Sisters Arlowene Johnson Overskei, Marcene Johnson Scully, Doris Johnson Gaudineer and Jewell Johnson Beck earned a Guinness World Record when their combined age was verified at more than 389 years.
Sept. 26 (UPI) — A quartet of Wisconsin-native sisters with a combined age of 389 years were awarded the Guinness World Record for highest combined age of four living siblings.
Arlowene Johnson Overskei, 101; Marcene Johnson Scully, 99; Doris Johnson Gaudineer, 96; and Jewell Johnson Beck, 93, were awarded the title when Guinness World Records verified their combined age of 389 years and 197 days as of Aug. 22.
The sisters took the record from the Goebel family, who were verified as having a combined age of more than 383 years earlier this year.
“We are still living, and that’s something to celebrate,” Gaudineer told the Madison Daily Leader.
Current affairs programs are always bringing on experts from think tanks. I got thinking about the term think tank and realized the two words just don’t go together very well. Think connotes an intellectual endeavor, tank on the other hand conjures up images of big metal or glass containers. Not to mention battle tanks.
The two words are completely incongruous together. No matter, I digress, what are these think tanks?
A think tank, policy institute, or research institute is an organisation that performs research and advocacy concerning topics such as social policy, political strategy, economics, military, technology, and culture. Most policy institutes are non-profit organisations, which some countries such as the United States and Canada provide with tax exempt status. Other think tanks are funded by governments, advocacy groups, or businesses, or derive revenue from consulting or research work related to their projects.
One of the biggest Think Tanks in the world is RAND Corporation. RAND (“Research and development”) is an American nonprofit global policy think tank originally formed by Douglas Aircraft Company to offer research and analysis to the United States Armed Forces. It is financed by the U.S. government and private endowment,corporations,universities and private individuals. The organization has expanded to work with other governments, private foundations, international organizations, and commercial organizations on a host of non-defense issues, including healthcare. RAND aims for interdisciplinary and quantitative problem solving via translating theoretical concepts from formal economics and the physical sciences into novel applications in other areas, that is, via applied science and operations research.*
Headquarters in Santa Monica. Right off the beach, nice.
RAND has approximately 1,700 employees. Its American locations include: Santa Monica, California (headquarters); Arlington, Virginia; Pittsburgh, Pennsylvania; the San Francisco Bay Area; and Boston, Massachusetts. The RAND Gulf States Policy Institute has an office in New Orleans, Louisiana. RAND Europe is located in Cambridge, United Kingdom, and Brussels, Belgium. RAND Australia is located in Canberra, Australia.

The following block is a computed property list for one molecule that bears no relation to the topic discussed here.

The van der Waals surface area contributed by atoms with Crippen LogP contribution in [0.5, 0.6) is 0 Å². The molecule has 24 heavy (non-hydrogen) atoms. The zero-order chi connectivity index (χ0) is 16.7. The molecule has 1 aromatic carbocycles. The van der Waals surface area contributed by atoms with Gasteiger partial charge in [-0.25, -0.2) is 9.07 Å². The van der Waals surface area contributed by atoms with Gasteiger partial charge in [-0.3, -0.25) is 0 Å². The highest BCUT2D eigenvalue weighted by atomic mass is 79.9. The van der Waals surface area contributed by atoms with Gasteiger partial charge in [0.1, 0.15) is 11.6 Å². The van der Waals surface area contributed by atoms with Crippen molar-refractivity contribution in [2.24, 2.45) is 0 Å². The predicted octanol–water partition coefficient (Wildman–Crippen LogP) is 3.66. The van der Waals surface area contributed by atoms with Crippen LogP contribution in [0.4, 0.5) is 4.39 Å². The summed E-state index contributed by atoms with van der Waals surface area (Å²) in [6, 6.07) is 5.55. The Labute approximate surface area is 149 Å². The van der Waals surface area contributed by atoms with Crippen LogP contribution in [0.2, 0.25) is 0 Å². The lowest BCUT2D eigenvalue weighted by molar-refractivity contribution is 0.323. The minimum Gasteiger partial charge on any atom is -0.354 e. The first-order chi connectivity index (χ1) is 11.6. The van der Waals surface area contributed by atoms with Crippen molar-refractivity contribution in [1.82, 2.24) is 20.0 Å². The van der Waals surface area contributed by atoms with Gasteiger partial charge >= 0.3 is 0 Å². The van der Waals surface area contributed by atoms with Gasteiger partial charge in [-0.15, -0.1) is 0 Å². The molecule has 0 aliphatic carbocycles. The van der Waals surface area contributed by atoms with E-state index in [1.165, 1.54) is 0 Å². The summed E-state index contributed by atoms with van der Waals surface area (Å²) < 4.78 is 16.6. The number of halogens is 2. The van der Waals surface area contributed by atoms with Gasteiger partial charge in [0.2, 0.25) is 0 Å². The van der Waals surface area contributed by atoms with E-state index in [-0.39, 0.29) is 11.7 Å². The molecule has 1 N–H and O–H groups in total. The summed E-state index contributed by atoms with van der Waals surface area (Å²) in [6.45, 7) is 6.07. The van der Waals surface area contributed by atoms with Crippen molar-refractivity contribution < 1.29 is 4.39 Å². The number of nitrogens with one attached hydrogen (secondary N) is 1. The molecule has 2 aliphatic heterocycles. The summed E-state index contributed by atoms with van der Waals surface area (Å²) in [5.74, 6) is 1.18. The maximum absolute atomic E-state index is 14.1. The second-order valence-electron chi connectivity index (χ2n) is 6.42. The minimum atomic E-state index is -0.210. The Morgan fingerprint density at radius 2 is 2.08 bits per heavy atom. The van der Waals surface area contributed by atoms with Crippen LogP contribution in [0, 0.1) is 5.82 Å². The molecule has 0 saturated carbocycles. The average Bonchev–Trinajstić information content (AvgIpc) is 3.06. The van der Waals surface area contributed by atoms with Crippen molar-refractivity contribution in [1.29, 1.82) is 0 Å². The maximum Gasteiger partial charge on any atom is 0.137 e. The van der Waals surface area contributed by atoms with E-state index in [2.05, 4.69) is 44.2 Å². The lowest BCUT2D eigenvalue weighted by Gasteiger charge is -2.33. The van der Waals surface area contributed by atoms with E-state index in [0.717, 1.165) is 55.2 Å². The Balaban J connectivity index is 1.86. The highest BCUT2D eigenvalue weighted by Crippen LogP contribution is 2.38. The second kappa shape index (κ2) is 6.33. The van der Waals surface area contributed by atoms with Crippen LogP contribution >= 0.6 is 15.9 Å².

Burning Man is an event focused on community, art, self-expression, and self-reliance held annually in the western United States. The name of the event comes from its culminating ceremony: the symbolic burning of a large wooden effigy, referred to as the Man, that occurs on the penultimate night of Burning Man, which is the Saturday evening before Labor Day. The event has been located since 1991 at Black Rock City in northwestern Nevada, a temporary city erected in the Black Rock Desert about 100 miles (160 km) north-northeast of Reno. As outlined by Burning Man co-founder Larry Harvey in 2004, the event is guided by ten principles: radical inclusion, gifting, decommodification, radical self-reliance, radical self-expression, communal effort, civic responsibility, leaving no trace, participation, and immediacy. The event originated on June 22, 1986, on Baker Beach in San Francisco as a small function organized by Larry Harvey and Jerry James, the builders of the first Man. It has since been held annually, spanning the nine days leading up to and including Labor Day. Over the event’s history, attendance has generally increased. In 2019, 78,850 people participated in the event. In 2021, the unofficial event had an estimated 20,000 attendees.
A large gathering of 21st century hippies partying hard
A mechanically inclined anti-establishment do-it-your-selfer must have built this contraption.
The Taliban have ordered female Afghan TV presenters and other women on screen to cover their faces while on air.
Media outlets were told of the decree on Wednesday, a religious police spokesman told BBC Pashto.
The ruling comes two weeks after all women were ordered to wear a face veil in public, or risk punishment.
Restrictions are being tightened on women – they are banned from travelling without a male guardian and secondary schools are shut for girls.
One female Afghan journalist working for a local TV station in Kabul, who did not want to be named, said she’d been shocked to hear the latest news.
“They are putting indirect pressure on us to stop us presenting on TV,” she told the BBC.
“How can I read the news with my mouth covered? I don’t know what to do now – I must work, I am the breadwinner of my family.”The new decree will take effect from 21 May, Reuters news agency reported, quoting a spokesman for the Taliban’s Ministry for the Prevention of Vice and Promotion of Virtue.
(From August 2021) Female presenters return on Afghanistan’s Tolo News, with one interviewing the Taliban
The spokesman referred to the ruling as “advice” – it is not clear what will happen to anyone who fails to comply.
“Based on information received by Tolo news, the order has been issued to all media outlets in Afghanistan,” the news channel reported.
The decision is being widely criticised on Twitter, with many calling it another step by the Taliban to promote extremism.
“The world deploys masks to protect people from Covid. The Taliban deploys masks to protect people from seeing the faces of women journalists. For the Taliban, women are a disease,” one activist tweeted.
The private Shamshad news channel posted a photo of its news presenter wearing a mask, and other similar images are being shared on social media.
During their first stint in power in the 1990s the Taliban forced women to wear the all-encompassing burka in public.
The hardline Islamist movement was driven from power by US-led troops in 2001, after which many restrictions eased. Women appearing on television showing their faces became a common sight.
After retaking power last August, following the withdrawal of foreign forces, the Taliban had held off issuing new laws on what women should wear.